The University of Arizona College of Medicine — Tucson held its inaugural ceremony for the Primary Care Physician Scholarship on Friday, Jan. 31. The scholarship aims to address the shortage of primary care physicians in the state of Arizona.
The primary care physician shortage extends to all 15 of Arizona's counties. Currently, there are about 600 primary care physicians statewide, but nearly 2,000 are estimated to be needed 10 years from now in 2030, according to projections by the Robert Graham Center.
Starting this year, the scholarship will cover tuition costs for about 100 medical students who have demonstrated a strong interest in practicing primary care in a rural or underserved areas in the state.
In May, the State Legislature appropriated a portion of $8 million in annual funding to support the free tuition through the Primary Care Physician Scholarship. In return, the recipients of the scholarship commit to practicing in a rural or underserved area in the state for however many years they received the scholarship.
"Right now you have to be qualified for in-state tuition," said Dr. Michael D. Dake, the senior vice president for health sciences at the UA. "You have to commit to going into one of six specialties — OB/GYN, pediatrics, psychiatry, family medicine, general internal medicine or geriatrics. And in the future, we might expand that. … It depends on the students."
This past weekend, the winners of the scholarship had a ceremony to celebrate. The winners from the UA College of Medicine — Phoenix include Kathryn Blevins, Merrion Dawson, Megan Kelly, Alicia Leslie, George Nguyen, Jasper Puracan, Abigail Solorio and C. Maryssa Spires.
The winners of the scholarship from the UA College of Medicine — Tucson include Oumou Bah, Dawn Bowling, Joshua Calton, Guadalupe Davila, Layne Genco, Raymond Larez, Julia Liatti, Gabrielle Milillo, Radu Moga, Caylan Moore, Isabel Nava-Marquez, China Rae Newman, Leila Noghrehchi, Kaloni Philipp, Cara Popeski, Anna Ressel, Naiby Rodriguez, Hannah Shy, Beverley Trutter, Berna Villanueva and Cazandra Zaragoza.
"When they are done with their medical school, they can go anywhere and train for their residency," Dake said. "Some will go right out and practice, … but if you want to do a residency in one of those six things, you can go anywhere in the country and do it. But when you're done, you have to come back or pay us back the money."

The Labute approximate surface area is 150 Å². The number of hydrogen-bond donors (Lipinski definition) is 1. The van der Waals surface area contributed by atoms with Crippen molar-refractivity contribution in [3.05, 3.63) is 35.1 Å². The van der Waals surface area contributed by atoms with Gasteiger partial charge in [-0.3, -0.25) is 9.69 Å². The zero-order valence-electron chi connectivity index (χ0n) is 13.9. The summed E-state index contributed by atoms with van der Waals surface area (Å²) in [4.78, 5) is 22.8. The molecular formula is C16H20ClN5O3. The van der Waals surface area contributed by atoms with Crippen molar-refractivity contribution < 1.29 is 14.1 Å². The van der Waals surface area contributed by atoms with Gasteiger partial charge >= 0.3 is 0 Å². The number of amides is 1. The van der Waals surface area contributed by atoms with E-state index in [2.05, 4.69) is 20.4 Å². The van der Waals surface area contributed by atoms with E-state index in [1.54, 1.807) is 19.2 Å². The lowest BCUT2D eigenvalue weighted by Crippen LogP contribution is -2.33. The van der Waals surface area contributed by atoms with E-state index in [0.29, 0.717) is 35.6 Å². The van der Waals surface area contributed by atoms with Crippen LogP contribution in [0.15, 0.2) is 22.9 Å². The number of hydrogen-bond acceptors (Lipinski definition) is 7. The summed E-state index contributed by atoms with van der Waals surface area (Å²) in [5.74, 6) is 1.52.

"I've heard about these kinds of scholarships recently and I was thinking how cool it would be if that kind of thing would happen at our school, but I never thought it would," said Caylan Moore, a second-year medical student at the UA College of Medicine — Tucson. "But when I found out about the program, I looked more into it and it looked perfect."
As a recipient of the prestigious scholarship, students like Moore are able to chase their dreams without having a financial burden to constantly worry about after graduation from medical school.
"It alleviates the burden of debt and I can focus on helping the people I want to help," Moore said. "The application process entailed demonstrating why I am passionate about serving the underserved and what experiences I have had thus far to foster that interest. When I was told I got the scholarship, I was super excited. I realized that I have been given the opportunity to focus on what I am passionate about instead of what will pay me the most."
After the two ceremonies this past week, the 21 medical students at the UA College of Medicine — Tucson and the eight medical students at the UA College of Medicine — Phoenix are able to make a decision about which specialty to choose without having to worry about paying tuition and student debt later on in life.
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